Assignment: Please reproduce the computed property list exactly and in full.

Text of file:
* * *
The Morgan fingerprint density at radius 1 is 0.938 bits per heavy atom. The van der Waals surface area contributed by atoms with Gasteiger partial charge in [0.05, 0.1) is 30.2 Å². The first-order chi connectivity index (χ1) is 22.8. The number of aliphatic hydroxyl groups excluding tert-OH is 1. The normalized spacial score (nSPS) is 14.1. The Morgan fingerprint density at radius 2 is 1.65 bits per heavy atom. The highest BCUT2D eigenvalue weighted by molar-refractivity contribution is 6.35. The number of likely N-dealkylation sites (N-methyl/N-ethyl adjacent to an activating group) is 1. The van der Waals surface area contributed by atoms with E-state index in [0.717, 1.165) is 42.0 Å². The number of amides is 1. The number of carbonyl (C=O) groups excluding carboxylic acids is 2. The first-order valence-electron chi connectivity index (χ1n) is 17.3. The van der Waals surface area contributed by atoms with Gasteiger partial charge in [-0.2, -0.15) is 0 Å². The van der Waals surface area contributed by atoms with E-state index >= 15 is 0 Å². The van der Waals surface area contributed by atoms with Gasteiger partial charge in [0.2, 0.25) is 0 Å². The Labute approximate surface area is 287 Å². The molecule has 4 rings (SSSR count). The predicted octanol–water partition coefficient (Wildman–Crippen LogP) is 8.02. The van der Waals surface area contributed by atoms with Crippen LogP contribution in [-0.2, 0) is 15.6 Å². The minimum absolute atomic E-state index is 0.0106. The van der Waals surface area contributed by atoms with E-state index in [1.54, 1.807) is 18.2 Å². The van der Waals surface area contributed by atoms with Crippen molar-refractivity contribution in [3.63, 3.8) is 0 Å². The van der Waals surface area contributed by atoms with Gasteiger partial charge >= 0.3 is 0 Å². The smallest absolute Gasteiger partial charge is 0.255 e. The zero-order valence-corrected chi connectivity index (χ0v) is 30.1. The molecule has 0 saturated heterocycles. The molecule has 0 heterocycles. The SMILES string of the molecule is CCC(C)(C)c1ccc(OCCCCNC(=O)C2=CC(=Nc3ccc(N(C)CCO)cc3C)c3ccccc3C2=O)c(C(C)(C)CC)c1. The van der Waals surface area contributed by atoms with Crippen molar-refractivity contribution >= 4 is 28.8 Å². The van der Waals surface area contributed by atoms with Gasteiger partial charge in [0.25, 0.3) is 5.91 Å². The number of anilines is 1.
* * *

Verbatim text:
The Morgan fingerprint density at radius 1 is 0.938 bits per heavy atom. The van der Waals surface area contributed by atoms with Gasteiger partial charge in [0.05, 0.1) is 30.2 Å². The first-order chi connectivity index (χ1) is 22.8. The number of aliphatic hydroxyl groups excluding tert-OH is 1. The normalized spacial score (nSPS) is 14.1. The Morgan fingerprint density at radius 2 is 1.65 bits per heavy atom. The highest BCUT2D eigenvalue weighted by molar-refractivity contribution is 6.35. The number of likely N-dealkylation sites (N-methyl/N-ethyl adjacent to an activating group) is 1. The van der Waals surface area contributed by atoms with E-state index in [0.717, 1.165) is 42.0 Å². The number of amides is 1. The number of carbonyl (C=O) groups excluding carboxylic acids is 2. The first-order valence-electron chi connectivity index (χ1n) is 17.3. The van der Waals surface area contributed by atoms with Gasteiger partial charge in [-0.2, -0.15) is 0 Å². The van der Waals surface area contributed by atoms with E-state index >= 15 is 0 Å². The van der Waals surface area contributed by atoms with Gasteiger partial charge in [0.2, 0.25) is 0 Å². The Labute approximate surface area is 287 Å². The molecule has 4 rings (SSSR count). The predicted octanol–water partition coefficient (Wildman–Crippen LogP) is 8.02. The van der Waals surface area contributed by atoms with Crippen LogP contribution in [-0.2, 0) is 15.6 Å². The minimum absolute atomic E-state index is 0.0106. The van der Waals surface area contributed by atoms with E-state index in [1.54, 1.807) is 18.2 Å². The van der Waals surface area contributed by atoms with Crippen molar-refractivity contribution in [3.63, 3.8) is 0 Å². The van der Waals surface area contributed by atoms with Gasteiger partial charge >= 0.3 is 0 Å². The smallest absolute Gasteiger partial charge is 0.255 e. The zero-order valence-corrected chi connectivity index (χ0v) is 30.1. The molecule has 0 saturated heterocycles. The molecule has 0 heterocycles. The SMILES string of the molecule is CCC(C)(C)c1ccc(OCCCCNC(=O)C2=CC(=Nc3ccc(N(C)CCO)cc3C)c3ccccc3C2=O)c(C(C)(C)CC)c1. The van der Waals surface area contributed by atoms with Crippen molar-refractivity contribution >= 4 is 28.8 Å². The van der Waals surface area contributed by atoms with Gasteiger partial charge in [0.25, 0.3) is 5.91 Å². The number of anilines is 1.